Via pushes $200 Internet PC

Wen Chi Chen wants to fill void

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Via Technology Forum The CEO and president of Via kicked off the company's technology forum this morning by claiming cheap PCs will fill and satisfy the needs of the rapidly growing worldwide Internet market.

The devices will bridge the gap between dedicated information appliances and more powerful machines costing over $500, said Chen.

"From our point of view this is a transition time [for the PC] but the most important application is there, and it is the Internet. This application is more important than any applications we had before. It will have a major impact on all aspects of the industry," he said.

"Connection will play a bigger role than the computer itself, The pipe will play a much bigger role than the engine."

He said that the so-called Information PC, which Via dubs Value Internet Architecture to match its own initials, will include open standards, flexible platforms, technological innovation, and cooperation between partners to "leverage the growing capabilities of the Greater China Manufacturing Engine."

"If we have billions of devices, they'd better be cheap and reduce cost and improve bandwidth," he said.

"If we have billions of devices, they'd better be cheap and reduce cost and improve bandwidth," he said.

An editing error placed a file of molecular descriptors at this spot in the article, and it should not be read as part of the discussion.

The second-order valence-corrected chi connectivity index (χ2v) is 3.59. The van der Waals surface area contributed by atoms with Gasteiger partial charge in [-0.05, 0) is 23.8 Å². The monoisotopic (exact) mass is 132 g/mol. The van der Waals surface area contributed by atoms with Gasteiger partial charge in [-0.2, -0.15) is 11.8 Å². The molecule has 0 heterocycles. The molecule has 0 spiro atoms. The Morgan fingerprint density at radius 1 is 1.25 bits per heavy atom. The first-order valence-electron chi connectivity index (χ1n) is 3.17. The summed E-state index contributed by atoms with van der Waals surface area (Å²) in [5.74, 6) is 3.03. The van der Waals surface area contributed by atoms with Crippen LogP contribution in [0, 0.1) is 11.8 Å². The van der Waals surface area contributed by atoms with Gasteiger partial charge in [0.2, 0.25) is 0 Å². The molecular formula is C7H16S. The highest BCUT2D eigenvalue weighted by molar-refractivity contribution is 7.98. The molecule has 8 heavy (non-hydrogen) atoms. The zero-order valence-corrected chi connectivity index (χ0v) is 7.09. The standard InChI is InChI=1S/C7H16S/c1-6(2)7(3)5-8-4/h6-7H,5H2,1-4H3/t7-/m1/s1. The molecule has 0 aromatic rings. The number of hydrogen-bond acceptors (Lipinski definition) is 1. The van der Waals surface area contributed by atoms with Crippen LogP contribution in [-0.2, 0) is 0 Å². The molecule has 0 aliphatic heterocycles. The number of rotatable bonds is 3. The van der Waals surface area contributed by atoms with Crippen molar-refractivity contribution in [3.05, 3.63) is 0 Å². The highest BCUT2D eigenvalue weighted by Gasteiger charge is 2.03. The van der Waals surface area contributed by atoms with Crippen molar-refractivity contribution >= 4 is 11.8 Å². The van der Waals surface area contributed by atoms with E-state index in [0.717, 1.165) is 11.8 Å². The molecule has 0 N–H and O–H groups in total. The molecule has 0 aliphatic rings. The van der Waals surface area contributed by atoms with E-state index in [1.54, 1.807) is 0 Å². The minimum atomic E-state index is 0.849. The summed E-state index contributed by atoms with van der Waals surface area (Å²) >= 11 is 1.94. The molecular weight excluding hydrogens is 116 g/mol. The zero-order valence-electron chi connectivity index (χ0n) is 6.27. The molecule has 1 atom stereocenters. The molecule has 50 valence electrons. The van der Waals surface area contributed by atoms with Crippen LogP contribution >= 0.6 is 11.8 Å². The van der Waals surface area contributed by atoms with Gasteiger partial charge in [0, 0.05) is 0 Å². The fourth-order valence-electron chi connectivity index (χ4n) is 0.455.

He said, in an obvious reference to Intel that "no company will be able to say we have to invent everything".

So how will Via be able to fill this gap? Some of those details were filled in by Bert McComas, a keynote speaker at the conference, who yesterday showed the press a slide in which a $199 PC could use the Linux operating system, come with 32Mb of memory, include a Via chipset, and have ports, inbuilt modem and graphics cards to produce a compatible, and according to Chen, an upgradeable machine.

Chen said that market research figures showed massive Internet growth in other territories than the US, and that this growth could be soaked up by a generic, low cost PC sold and branded to government agencies, educational authorities and the like.

Oddly, or perhaps not so oddly, Chen's view of the Info PC chimes with confidential slides we saw last weekend, which demonstrated that most CPU power was underused, with the majority of applications focusing on word processing, email, browsing and the like.

That is likely to mean that CPUs used in such an Info PC could eventually cost pennies rather than pounds, with foundries, such as TSMC, churning out Via CPUs at one or more of its soon-to-be fourteen fabrication plants.

A speaker from TSMC followed Chen, and said that it will move to producing .13 micron fabs in spring next year, giving the possibility that Via, one of its customers, could roll out such CPUs earlier than expected.

He also said it had low power notebook technology, and sources close to Via suggest that chipsets for cheap notebooks were en route from the Taiwanese firm. That, matched with the falling cost of LCD panels, now that the Taiwanese factories have ramped up, could put further pressure on Intel.

This kind of cheap CPU headache, Chipzilla doesn't need right now.

Other keynote speakers at this morning's session included 3Com, Micron and AMD. More of this later. ®


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